While Cook County State’s Attorney Kim Foxx refuses to enforce our state’s theft laws; allows violent gang members to escape weapons charges if they merely deny that a gun is theirs; and fights to let more and more defendants go free without posting bail, her counterpart in downstate Kankakee County is taking a different approach.
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The Kankakee Daily Journal was in court when defendants began showing up on Tuesday:
“Can someone explain to me what is going on?” one alleged member said as he stood before Judge Adrienne W. Albrecht in a county courtroom.
The hearing, which drew a crowd of about 50 people outside the courtroom door, involved two reputed gang members. It was the first step in a process against 67 people State’s Attorney Jim Rowe has taken action against. The three lawsuits filed against two gangs and 67 members implicates them in 147 offenses, most occurring in the last three years.
Albrecht answered the question by explaining they were being sued for their behavior as a member of one of the gangs, as well as for monetary damages for taxpayers’ money spent by law enforcement dealing with this problem.
“This is a civil case,” Albrecht said.
Because the case is civil rather than criminal, a public defender is not needed, nor is a request for recognizance bonds.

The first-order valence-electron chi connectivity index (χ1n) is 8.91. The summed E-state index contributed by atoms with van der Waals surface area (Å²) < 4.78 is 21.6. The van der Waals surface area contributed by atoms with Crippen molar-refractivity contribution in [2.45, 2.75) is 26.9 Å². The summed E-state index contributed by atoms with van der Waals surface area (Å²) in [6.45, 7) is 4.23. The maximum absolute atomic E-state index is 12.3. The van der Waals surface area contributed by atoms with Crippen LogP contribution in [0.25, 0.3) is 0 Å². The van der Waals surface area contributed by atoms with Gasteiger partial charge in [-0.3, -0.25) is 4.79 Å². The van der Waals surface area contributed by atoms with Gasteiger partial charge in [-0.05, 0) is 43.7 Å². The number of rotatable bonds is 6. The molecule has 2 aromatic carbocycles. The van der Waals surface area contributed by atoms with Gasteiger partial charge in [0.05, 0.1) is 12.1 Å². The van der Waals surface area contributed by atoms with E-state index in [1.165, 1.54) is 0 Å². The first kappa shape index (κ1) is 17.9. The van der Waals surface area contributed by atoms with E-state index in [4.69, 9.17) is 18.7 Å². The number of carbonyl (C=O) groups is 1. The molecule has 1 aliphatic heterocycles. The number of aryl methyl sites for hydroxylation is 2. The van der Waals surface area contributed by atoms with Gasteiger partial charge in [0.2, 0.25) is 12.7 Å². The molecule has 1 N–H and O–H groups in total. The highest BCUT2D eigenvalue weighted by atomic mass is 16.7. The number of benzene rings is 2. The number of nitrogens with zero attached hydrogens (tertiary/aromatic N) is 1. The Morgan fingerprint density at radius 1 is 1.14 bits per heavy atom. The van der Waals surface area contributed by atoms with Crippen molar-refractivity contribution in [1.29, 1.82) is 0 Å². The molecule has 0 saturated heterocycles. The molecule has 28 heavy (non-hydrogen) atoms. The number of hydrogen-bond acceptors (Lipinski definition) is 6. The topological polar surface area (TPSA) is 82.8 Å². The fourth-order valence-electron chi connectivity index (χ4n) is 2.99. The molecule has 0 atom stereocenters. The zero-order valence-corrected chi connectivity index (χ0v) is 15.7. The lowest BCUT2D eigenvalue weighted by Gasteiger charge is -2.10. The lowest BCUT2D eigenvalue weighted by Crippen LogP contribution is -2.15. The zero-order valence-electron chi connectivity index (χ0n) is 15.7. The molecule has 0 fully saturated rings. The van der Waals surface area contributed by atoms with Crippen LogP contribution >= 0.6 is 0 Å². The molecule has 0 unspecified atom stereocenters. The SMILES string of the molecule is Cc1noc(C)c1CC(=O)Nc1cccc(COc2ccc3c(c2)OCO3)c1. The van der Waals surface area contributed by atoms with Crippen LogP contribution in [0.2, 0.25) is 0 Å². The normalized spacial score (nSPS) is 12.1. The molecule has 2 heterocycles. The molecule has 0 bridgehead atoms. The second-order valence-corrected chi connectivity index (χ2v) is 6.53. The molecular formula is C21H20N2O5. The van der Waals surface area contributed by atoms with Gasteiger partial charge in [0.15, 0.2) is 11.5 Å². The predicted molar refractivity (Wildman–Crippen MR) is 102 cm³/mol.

How ‘bout you cash me in civ’ court, how ‘bout dat?
When [the defendants] departed, they possessed the business card of Assistant State’s Attorney Deborah Garrigus, who is heading the prosecution. She has an open-door policy, and said she is willing to listen to the defendants.
“We are willing to talk [settlement],” Garrigus said, meaning the defendants can admit to being a gang member and will abide by the state’s orders to not further associate with a gang and pay restitution.
And, get a load of this Rowe guy. A prosecutor who actually fights criminals instead of coddling them:
Provisions in the Illinois Street Gang Terrorism Omnibus Prevention Act allow prosecutors to go after the assets of the gangs and their members.
”The cars and houses from which they commit these crimes — and if they violate the civil injunction, we will put them in jail,” Rowe said when the suits were filed.
Enforcing the law. It’d never work in Chicago. We’re special.